There’s no doubt that in the Downriver area, having an effective air conditioner is imperative for staying comfortable during the hot summer months. And when you’re shopping for a new cooling system for your home, it’s important that you choose a quality unit; otherwise, you could end up with regular discomfort, expensive energy bills, and frequent mechanical problems. It’s also crucial that you choose the right type of air conditioner for your household. Although many people don’t realize it, there are many kinds of systems available, and they each offer their own advantages and disadvantages. Here, we’ll cover seven of the most common AC types and the basic info that you should know about them.
Central air conditioners are extremely common in American households, and they’re often the default choice for homeowners purchasing a new system. Central air conditioners work by using a split system to circulate cool air through ducts that are installed in the home. These systems consist of an indoor unit, which contains a condenser and a compressor, and an outdoor unit, which contains evaporator coils and an air handler.
To cool down your home, a central air conditioner will use refrigerant to remove heat from your indoor air. That heat will be transferred out of the house, and the cool air will be pushed through the ducts to reach the different sections of your living space.
Ductless mini-split systems share a lot of similarities with central air conditioners, with the primary difference being that they don’t use air ducts. Just like central air systems, ductless mini-split air conditioners feature an outdoor unit and one or more indoor units. The outdoor units feature a compressor and a condenser, while the indoor unit is mounted on the wall and features air blowers. Unlike central air conditioners, ductless mini-split systems are only meant to cool down one room or area of the home. If you want to control the climate in multiple parts of the house, you need to have more indoor units installed. Each indoor unit is connected to the outdoor unit through tubing, and refrigerant circulates between them to cool down your home’s air.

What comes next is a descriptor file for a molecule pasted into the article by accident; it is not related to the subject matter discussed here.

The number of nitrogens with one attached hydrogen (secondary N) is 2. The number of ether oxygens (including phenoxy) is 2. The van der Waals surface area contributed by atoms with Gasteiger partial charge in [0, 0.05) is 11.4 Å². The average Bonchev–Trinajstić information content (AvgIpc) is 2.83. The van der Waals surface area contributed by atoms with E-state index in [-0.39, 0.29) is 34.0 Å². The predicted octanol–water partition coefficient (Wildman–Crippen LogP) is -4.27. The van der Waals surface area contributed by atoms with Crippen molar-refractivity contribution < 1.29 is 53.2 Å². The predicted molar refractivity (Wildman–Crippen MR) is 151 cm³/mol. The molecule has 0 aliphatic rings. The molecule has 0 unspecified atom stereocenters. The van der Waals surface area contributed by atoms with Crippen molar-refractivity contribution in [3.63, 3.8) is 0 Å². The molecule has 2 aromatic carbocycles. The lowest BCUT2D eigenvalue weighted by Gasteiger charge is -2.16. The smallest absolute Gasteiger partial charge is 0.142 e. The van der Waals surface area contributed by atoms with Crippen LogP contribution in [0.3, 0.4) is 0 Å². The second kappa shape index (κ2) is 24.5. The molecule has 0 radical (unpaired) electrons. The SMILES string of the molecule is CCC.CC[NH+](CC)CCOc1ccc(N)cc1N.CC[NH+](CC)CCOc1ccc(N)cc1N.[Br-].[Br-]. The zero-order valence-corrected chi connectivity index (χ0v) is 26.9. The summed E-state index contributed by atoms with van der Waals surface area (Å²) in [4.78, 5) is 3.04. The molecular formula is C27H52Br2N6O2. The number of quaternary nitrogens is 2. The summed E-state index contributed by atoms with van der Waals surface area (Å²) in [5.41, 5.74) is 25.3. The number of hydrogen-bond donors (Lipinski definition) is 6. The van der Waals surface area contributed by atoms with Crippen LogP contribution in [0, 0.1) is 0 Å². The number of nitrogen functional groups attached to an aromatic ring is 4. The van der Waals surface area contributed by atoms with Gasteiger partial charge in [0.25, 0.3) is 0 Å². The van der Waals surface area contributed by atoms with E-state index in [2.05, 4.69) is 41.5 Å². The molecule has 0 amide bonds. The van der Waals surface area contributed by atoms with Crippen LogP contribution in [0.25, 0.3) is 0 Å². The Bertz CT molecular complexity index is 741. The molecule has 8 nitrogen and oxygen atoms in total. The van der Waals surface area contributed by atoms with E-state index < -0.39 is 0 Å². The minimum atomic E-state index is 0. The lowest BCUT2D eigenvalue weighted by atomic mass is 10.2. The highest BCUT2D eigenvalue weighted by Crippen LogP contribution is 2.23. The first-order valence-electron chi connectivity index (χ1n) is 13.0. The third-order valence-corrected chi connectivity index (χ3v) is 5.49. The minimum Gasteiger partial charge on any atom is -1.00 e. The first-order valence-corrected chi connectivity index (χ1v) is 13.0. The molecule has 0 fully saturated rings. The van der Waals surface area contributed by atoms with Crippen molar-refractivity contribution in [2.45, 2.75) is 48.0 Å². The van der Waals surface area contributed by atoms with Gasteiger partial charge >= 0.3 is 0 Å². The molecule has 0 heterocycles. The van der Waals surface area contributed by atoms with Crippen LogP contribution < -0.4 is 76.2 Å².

Window air conditioners, as the name suggests, are AC units that are typically installed in a window. These cooling systems come in a variety of sizes, and they’re generally used to cool down one room or a small area of the home. That said, if you have a smaller house, a large window unit may be enough to effectively cool it down. Window air conditioners consist of a single unit with all of its components contained inside, and they work by ejecting heat outside and blowing cool air inside.
Floor-mounted air conditioners are quite similar to ductless mini-split systems. However, instead of using a wall-mounted indoor unit, these systems use an indoor unit that rests on the floor. Floor-mounted systems also utilize an outdoor unit and don’t require any installed ductwork. These air conditioners are popular for homes that lack wall space, have tilted walls, or are built with glass or other fragile materials. With a floor-mounted system, the indoor unit is connected to the outdoor unit through a small hole in the wall.
Essentially, portable air conditioners are like window air conditioners that are capable of being moved from one room to another. Just like window air conditioners, these portable systems comprise a single unit, which is free-standing and requires only a power outlet and access to a window to do its job. Using either one or two hoses, these portable systems remove heat from the room’s air and eject it outside.
Geothermal air conditioners are modern systems that use the natural insulation of the earth to heat and cool your home. Underneath the ground, the temperatures remain consistent all year long, and these systems take advantage of that fact. Geothermal systems feature piping that circulates water between your home, a heat pump, and a unit underneath the ground. These systems are most popular in areas with extreme climates.